Brady beats Gauff at Top Seed Open to reach first WTA final

Dan Hamilton-USA TODAY Sports

LEXINGTON, Ky. (AP) Jennifer Brady reached the first WTA final of her career by using a power-based game to beat 16-year-old Coco Gauff 6-2, 6-4 on Saturday at the Top Seed Open, the first tennis tournament in the U.S. since the start of the coronavirus pandemic.

Brady, a 25-year-old based in Florida, will face Jil Teichmann, a 23-year-old left-hander from Switzerland, in Sunday’s title match.

Neither finalist has dropped a set at the hard-court tuneup for the U.S. Open, which starts Aug. 31 in New York.

Brady has ceded a total of just 17 games through four matches and was broken only once – by Gauff. In their match, Brady hit eight aces and won 22 of 26 first-serve points.

“If I’m able to serve well, I’m able to start the point aggressive, start it in my favor, looking for forehands and be in control of the point from the very first shot,” Brady said.

Gauff eliminated the No. 2 and No. 8 seeds earlier in the tournament.

“I couldn’t ask for a better first week back,” Gauff said. “I mean, the whole goal is just to be in the prime for the U.S. Open, and these are good stepping stones.”

Teichmann reached the third final of her career – and first on a hard court – by eliminating Shelby Rogers 6-3, 6-2 in the day’s opening semifinal.

The 116th-ranked Rogers, who is from South Carolina, was coming off a quarterfinal upset of Serena Williams on Friday.

Both of Teichmann’s previous WTA titles came on clay in 2019, at Palermo, Italy, and Prague.

“Everyone thinks I’m just a clay-court player. I think I’ve proven now that it’s not only this way,” Teichmann said. “I’ve been feeling great on hard courts since, let’s say, the beginning of the year.”

As for her 2-0 record in past WTA finals, Teichmann said: “That doesn’t mean anything, (but) for sure, I’m going to the final confident.”

She broke Rogers to open the second set Saturday and then faced one key moment while serving up 3-2. Teichmann was down love-40, but erased each of those three break points, held serve and didn’t cede another game.

Gael Monfils withdraws from French Open with wrist injury

Susan Mullane-USA TODAY Sports

PARIS — A thrilling five-set victory took a toll on Gael Monfils, whose withdrawal from the French Open handed No. 6 Holger Rune a walkover to the third round.

The 36-year-old Frenchman said he has a strained left wrist and can’t continue.

He battled Sebastian Baez for nearly four hours on Court Philippe Chatrier before beating the Argentine 3-6, 6-3, 7-5, 1-6, 7-5 in a first-round match that ended at 12:18 a.m. local time.

The victory was Monfils’ first at tour level this year, as the veteran was coming back from heel surgery.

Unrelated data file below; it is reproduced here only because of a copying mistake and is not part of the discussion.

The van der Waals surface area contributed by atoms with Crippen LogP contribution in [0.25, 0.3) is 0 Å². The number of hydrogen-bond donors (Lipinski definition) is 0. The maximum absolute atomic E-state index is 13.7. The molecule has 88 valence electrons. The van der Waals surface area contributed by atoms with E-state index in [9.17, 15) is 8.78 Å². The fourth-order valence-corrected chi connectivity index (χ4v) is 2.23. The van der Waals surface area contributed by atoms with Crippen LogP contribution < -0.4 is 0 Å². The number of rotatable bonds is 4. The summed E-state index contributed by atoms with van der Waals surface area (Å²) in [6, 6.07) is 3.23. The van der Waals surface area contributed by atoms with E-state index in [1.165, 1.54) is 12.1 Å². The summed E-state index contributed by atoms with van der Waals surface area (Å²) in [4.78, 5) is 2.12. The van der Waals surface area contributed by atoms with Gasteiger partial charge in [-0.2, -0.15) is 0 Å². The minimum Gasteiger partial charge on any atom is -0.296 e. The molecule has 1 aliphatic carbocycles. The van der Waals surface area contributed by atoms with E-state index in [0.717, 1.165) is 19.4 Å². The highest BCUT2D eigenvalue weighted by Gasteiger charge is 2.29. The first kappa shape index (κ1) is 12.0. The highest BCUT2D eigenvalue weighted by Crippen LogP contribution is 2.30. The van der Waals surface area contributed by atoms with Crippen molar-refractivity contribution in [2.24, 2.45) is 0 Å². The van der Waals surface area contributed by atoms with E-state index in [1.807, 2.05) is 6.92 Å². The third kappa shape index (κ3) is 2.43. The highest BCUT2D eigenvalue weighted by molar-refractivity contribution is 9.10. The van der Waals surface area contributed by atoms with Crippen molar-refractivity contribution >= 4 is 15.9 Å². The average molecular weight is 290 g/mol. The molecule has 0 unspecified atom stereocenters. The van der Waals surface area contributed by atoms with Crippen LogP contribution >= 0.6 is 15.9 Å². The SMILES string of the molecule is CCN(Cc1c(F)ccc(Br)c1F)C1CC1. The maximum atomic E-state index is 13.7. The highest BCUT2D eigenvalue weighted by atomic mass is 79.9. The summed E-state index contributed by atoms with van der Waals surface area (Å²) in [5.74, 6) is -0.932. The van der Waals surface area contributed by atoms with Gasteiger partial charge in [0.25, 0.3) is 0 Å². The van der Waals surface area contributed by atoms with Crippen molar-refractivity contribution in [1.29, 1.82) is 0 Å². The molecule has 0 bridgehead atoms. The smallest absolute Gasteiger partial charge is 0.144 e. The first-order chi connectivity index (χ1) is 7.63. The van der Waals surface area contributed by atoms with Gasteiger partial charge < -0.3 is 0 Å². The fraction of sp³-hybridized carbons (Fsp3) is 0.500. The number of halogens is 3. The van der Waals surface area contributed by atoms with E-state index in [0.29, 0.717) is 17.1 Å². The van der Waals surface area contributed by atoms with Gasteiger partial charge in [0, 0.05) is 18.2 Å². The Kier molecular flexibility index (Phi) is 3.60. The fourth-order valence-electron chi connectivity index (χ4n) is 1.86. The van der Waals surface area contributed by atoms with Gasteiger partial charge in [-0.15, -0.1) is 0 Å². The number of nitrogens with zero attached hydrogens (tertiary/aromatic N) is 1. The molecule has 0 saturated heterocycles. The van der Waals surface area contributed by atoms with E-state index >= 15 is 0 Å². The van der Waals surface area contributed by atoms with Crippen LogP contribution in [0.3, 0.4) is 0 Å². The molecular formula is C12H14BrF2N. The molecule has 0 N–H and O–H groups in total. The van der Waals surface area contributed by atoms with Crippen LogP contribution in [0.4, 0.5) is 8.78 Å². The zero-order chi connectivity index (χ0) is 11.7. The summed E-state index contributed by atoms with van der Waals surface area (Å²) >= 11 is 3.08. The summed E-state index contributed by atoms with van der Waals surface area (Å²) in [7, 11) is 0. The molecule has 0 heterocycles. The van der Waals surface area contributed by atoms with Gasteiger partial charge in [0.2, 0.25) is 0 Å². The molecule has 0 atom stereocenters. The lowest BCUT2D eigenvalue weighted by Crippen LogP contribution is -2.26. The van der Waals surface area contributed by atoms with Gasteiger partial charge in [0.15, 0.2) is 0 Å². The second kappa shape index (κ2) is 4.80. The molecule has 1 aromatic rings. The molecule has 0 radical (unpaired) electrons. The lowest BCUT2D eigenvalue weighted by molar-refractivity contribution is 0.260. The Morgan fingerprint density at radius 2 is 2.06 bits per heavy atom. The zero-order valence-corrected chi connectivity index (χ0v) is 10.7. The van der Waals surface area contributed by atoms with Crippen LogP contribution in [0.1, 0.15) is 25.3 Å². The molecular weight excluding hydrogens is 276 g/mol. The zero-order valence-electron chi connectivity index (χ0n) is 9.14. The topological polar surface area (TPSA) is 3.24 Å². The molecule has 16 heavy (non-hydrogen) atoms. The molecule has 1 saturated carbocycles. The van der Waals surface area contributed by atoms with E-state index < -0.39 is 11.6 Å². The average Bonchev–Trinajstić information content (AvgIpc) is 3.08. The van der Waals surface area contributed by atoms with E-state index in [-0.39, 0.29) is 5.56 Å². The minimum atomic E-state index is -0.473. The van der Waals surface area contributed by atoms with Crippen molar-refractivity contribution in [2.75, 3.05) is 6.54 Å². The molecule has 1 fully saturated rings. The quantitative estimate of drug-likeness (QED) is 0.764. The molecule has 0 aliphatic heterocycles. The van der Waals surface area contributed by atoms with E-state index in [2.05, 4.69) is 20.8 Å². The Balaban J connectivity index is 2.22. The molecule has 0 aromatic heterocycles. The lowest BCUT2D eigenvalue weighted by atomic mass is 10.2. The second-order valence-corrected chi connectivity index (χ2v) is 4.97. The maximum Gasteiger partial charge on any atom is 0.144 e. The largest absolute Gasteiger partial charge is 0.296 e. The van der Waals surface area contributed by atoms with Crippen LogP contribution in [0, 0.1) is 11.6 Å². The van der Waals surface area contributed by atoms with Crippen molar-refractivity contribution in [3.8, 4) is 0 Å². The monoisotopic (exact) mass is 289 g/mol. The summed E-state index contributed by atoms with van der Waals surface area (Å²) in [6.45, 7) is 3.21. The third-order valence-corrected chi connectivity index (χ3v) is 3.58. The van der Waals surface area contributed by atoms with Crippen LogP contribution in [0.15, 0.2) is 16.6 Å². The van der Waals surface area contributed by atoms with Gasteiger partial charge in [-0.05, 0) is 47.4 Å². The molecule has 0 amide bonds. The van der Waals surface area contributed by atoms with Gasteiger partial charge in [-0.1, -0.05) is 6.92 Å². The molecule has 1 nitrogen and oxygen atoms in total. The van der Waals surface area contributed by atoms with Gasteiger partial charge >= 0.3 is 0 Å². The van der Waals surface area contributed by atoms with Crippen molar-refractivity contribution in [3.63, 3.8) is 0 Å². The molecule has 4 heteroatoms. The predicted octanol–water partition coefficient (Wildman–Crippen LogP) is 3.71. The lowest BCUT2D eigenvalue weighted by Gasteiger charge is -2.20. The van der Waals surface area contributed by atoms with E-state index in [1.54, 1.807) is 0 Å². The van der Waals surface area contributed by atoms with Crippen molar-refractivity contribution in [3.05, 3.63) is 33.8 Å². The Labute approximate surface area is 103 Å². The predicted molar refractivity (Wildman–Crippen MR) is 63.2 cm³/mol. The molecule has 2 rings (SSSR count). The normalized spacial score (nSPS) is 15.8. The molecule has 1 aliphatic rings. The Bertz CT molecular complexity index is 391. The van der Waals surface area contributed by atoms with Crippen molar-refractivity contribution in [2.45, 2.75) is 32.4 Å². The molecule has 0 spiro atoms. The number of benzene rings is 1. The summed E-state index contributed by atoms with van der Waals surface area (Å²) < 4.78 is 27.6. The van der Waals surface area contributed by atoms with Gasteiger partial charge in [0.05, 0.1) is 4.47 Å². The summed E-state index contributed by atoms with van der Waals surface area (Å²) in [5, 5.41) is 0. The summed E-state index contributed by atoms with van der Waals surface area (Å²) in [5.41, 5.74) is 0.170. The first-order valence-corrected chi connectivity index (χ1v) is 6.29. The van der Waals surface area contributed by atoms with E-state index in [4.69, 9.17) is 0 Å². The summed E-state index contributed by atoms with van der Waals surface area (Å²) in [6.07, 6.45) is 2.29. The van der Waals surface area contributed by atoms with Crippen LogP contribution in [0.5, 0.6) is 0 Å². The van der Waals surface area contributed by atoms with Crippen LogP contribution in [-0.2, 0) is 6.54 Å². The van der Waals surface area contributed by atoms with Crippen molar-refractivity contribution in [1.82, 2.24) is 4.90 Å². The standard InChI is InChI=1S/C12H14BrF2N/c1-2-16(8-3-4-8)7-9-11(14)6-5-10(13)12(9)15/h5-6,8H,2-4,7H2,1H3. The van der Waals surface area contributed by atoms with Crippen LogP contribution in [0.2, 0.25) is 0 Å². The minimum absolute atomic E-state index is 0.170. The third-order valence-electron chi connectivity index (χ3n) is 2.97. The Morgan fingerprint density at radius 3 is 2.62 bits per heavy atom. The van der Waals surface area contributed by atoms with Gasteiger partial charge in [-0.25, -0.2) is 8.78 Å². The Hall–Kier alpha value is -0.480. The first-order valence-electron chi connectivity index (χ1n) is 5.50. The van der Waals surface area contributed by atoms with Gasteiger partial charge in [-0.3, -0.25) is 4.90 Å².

“Actually, physically, I’m quite fine. But I had the problem with my wrist that I cannot solve,” he said. “The doctor say was not good to play with that type of injury. Yesterday was actually very risky, and then today definitely say I should stop.”

Monfils reached the semifinals at the French Open in 2008 and made it to the quarterfinals on three other occasions.

Mikael Ymer fined about $40K after default for hitting umpire stand with racket

Geoff Burke-USA TODAY Sports

PARIS — Swedish tennis player Mikael Ymer was docked about $40,000 after being disqualified for smashing his racket against the umpire’s chair at a tournament the week before he competed at the French Open.

An ATP Tour spokesman said Ymer forfeited about $10,500 in prize money and 20 rankings he earned for reaching the second round of the Lyon Open. Ymer also was handed an on-site fine of about $29,000.

The spokesman said the ATP Fines Committee will conduct a review of what happened to determine whether any additional penalties are warranted.

The 56th-ranked Ymer, who is 24 and owns a victory over current No. 1 Carlos Alcaraz, was defaulted in Lyon for an outburst late in the first set against French teenager Arthur Fils last week.

Ymer was upset that the chair umpire would not check a ball mark after a shot by Fils landed near a line. As the players went to the sideline for the ensuing changeover, Ymer smacked the base of the umpire’s stand with his racket twice – destroying his equipment and damaging the chair.

That led to Ymer’s disqualification, making Fils the winner of the match.

After his 7-5, 6-2, 6-4 loss to 17th-seeded Lorenzo Musetti in the first round at Roland Garros, Ymer was asked whether he wanted to explain why he reacted the way he did in Lyon.

“With all due respect, I think it’s pretty clear from the video what caused it and why I reacted the way I reacted. Not justifying it at all, of course,” Ymer replied. “But for me to sit here and to explain? I think it’s pretty clear what led me to that place. I think that’s pretty clear in the video.”